In addition, Stephens coached Staples High School wrestling, and PAL football, basketball and baseball.

Danielle Dobin — the Democratic chair of the P&Z — says:

Chip has been a larger-than-life tour de force on the commission.

It’s challenging to put into words the love Chip feels for Westport, except to say that he dedicated his heart and soul to this town. His tough-guy presence on the P&Z belies the warmth and love he shows his fellow commissioners. When Chip invites you into his life, you are like family, no matter your politics.

When Michael Cammeyer and I joined the P&Z, Chip took us for a tour of “secret” Westport. He showed us old military sites and hidden parks, and shared stories from his youth.

When my son fell ill at camp up in Maine, Chip wanted to rush to the hospital to help. When I co-chaired the Monster Mash, he showed up to hang massive spiders from the ceiling. The Commission will not be the same without him.

Well said, Danielle! Chip Stephens’ service here has been long, strong, passionate and proud. Westport’s loss is certainly Maine’s gain.

Classic Chip Stephens: Last fall, he ran against incumbent Jonathan Steinberg (left) for State Representative. But when they met outside the polling place at Coleytown Elementary School, they greeted each other with COVID-friendly elbow bumps and — behind their masks — smiles. (Photo/Jack Whittle)

Unsung Hero #184

Judge Edward R. Karazin, Jr. is one of 12 men and women to be inducted into the Connecticut Veterans Hall of Fame this year. 

That’s just the latest honor for the longtime Westporter (and 1957 Staples High School graduate). In her nominating letter to the Hall of Fame, his daughter Deborah Owens writes: 

My father and mother were married on May 8, 1965. The newlyweds expected to spend my father’s 2 years in the Army in Georgia at Fort Gordon, where my father would serve as a civil affairs officer.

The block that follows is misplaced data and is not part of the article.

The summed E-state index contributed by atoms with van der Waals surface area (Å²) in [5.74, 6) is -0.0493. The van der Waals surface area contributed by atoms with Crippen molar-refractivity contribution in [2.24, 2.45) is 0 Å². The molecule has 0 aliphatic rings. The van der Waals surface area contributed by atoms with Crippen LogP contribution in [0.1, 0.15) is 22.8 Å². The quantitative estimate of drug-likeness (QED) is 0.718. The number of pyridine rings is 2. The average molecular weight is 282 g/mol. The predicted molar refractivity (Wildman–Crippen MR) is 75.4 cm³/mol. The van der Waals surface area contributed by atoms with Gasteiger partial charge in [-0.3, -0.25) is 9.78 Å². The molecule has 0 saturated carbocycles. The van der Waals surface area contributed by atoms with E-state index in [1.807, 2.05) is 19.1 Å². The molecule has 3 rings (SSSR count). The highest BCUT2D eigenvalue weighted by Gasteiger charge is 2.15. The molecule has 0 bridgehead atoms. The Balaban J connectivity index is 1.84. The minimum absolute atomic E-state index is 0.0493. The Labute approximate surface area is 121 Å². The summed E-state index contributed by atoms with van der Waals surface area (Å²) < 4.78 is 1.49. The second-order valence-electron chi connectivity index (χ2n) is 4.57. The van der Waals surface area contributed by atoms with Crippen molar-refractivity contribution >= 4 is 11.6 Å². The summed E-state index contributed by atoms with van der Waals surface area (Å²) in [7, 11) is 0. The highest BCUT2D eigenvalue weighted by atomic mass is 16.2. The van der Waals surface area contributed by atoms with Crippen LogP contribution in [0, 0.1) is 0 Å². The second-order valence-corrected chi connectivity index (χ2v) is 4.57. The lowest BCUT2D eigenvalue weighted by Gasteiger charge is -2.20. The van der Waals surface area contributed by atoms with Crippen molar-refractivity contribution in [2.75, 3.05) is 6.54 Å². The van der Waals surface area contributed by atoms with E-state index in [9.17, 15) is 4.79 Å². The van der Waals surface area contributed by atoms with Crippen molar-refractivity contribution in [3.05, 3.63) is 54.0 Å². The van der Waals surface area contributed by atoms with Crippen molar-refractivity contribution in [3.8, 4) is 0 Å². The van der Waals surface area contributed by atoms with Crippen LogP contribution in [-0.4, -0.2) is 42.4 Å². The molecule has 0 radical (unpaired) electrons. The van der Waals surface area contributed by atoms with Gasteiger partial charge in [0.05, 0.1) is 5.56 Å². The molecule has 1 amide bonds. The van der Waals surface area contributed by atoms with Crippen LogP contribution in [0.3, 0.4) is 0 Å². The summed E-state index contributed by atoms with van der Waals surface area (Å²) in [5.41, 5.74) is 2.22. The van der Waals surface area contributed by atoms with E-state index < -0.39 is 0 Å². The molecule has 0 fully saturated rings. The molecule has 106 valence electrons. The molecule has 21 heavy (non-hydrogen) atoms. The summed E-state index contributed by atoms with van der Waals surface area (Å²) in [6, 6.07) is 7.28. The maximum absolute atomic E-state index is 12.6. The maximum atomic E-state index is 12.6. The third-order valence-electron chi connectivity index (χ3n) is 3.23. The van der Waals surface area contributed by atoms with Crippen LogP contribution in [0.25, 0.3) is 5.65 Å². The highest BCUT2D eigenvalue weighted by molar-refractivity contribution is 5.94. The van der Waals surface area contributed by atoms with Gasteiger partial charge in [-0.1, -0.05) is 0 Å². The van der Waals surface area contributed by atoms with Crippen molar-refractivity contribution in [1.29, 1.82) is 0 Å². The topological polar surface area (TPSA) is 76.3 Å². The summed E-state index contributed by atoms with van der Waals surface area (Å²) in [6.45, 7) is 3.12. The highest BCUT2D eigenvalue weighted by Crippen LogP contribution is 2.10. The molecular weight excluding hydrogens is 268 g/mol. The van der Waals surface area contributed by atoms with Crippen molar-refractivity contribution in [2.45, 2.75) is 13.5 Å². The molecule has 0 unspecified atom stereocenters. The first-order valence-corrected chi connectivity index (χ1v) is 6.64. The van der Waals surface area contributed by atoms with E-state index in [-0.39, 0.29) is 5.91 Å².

The war in Vietnam changed all that. In November of 1965 he was sent to Vietnam for a 1-year tour of duty as a civil affairs officer working the Pacification Program in Quang Tin Province as a MACV advisor.

Edward Karazin in Vietnam …

He served with distinction, and upon discharge he was presented with the Bronze Star. The Vietnamese government also awarded him the Vietnamese Gallantry Cross.

After his return to he civilian world, my father immersed himself in his 2 other passions: the law and his family. He started his career in Westport, serving as an assistant prosecuting attorney for the State of Connecticut.

Over the next 2 decades he did trial work as an attorney, helping clients in civil cases and family law matters.

In the late ‘70s and early ‘80s VFW Post 399 on Riverside Avenue undertook major renovations. Improvements included new docks for boats on the river and a new brick addition. My father did much of the legal work pro bono. It included land use work with the town, review of contracts, and preparation and review of many other documents.

The VFW was so appreciative that he was given a lifetime VFW membership! As an aside, I had my “Sweet 16 Party” in the renovated party room.

In 1990 my father was nominated to a state Superior Court judgeship by Governor O’Neill. He accepted with honor, and served in that role until becoming a judge trial referee in 2010.

… and Ed Karazin today.

He has not only served justice traditionally, but has given his time to others in many additional ways. He has spoken on panels about law and justice, served on the Ethics Commission, led the Veterans Day ceremony at the courthouse and even come to my children’s schools to talk about law, military service and honor. He helped my son’s Cub Scout pack achieve a badge by telling them about the branches of the government and the importance of democracy.

As chief administrative judge, my father undertook the daunting task of opening the new courthouse in Stamford. Under his leadership, everything and everyone moved successfully from the old facility to the new one.

My father never tires of working, sharing stories, and engaging with others. Even now at 80, he continues to work as a judge trial referee in Stamford. (His court is temporarily closed due to COVID.) Last year he was honored by the Fairfield County Bar Association with the Robert J. Callahan Judiciary Award. It recognizes dedication to the highest professional ideals, and long-term conscientious service to the community as a judge.